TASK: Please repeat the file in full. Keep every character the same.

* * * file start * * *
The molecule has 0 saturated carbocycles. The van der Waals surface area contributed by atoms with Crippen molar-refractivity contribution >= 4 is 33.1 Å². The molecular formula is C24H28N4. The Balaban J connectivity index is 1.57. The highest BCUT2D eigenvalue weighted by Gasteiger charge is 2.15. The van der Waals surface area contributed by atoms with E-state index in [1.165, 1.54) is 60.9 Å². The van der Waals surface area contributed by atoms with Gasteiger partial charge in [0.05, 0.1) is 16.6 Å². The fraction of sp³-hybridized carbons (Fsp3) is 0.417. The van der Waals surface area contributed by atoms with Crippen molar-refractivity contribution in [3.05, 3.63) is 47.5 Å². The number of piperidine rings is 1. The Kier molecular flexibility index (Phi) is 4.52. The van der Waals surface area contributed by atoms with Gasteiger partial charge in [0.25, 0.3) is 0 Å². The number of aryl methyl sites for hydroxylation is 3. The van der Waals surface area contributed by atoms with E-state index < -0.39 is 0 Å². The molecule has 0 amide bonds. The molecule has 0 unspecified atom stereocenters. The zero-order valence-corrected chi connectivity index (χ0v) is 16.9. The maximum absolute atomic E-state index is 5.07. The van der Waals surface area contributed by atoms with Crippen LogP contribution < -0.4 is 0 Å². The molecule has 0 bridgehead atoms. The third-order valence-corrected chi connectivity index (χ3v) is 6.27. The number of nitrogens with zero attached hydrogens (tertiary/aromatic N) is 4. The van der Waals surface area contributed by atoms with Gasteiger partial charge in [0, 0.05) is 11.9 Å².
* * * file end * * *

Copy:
The molecule has 0 saturated carbocycles. The van der Waals surface area contributed by atoms with Crippen molar-refractivity contribution >= 4 is 33.1 Å². The molecular formula is C24H28N4. The Balaban J connectivity index is 1.57. The highest BCUT2D eigenvalue weighted by Gasteiger charge is 2.15. The van der Waals surface area contributed by atoms with E-state index in [1.165, 1.54) is 60.9 Å². The van der Waals surface area contributed by atoms with Gasteiger partial charge in [0.05, 0.1) is 16.6 Å². The fraction of sp³-hybridized carbons (Fsp3) is 0.417. The van der Waals surface area contributed by atoms with Crippen molar-refractivity contribution in [3.05, 3.63) is 47.5 Å². The number of piperidine rings is 1. The Kier molecular flexibility index (Phi) is 4.52. The van der Waals surface area contributed by atoms with Gasteiger partial charge in [0.25, 0.3) is 0 Å². The number of aryl methyl sites for hydroxylation is 3. The van der Waals surface area contributed by atoms with E-state index < -0.39 is 0 Å². The molecule has 0 amide bonds. The molecule has 0 unspecified atom stereocenters. The zero-order valence-corrected chi connectivity index (χ0v) is 16.9. The maximum absolute atomic E-state index is 5.07. The van der Waals surface area contributed by atoms with Crippen LogP contribution < -0.4 is 0 Å². The molecule has 0 bridgehead atoms. The third-order valence-corrected chi connectivity index (χ3v) is 6.27. The number of nitrogens with zero attached hydrogens (tertiary/aromatic N) is 4. The van der Waals surface area contributed by atoms with Gasteiger partial charge in [0, 0.05) is 11.9 Å².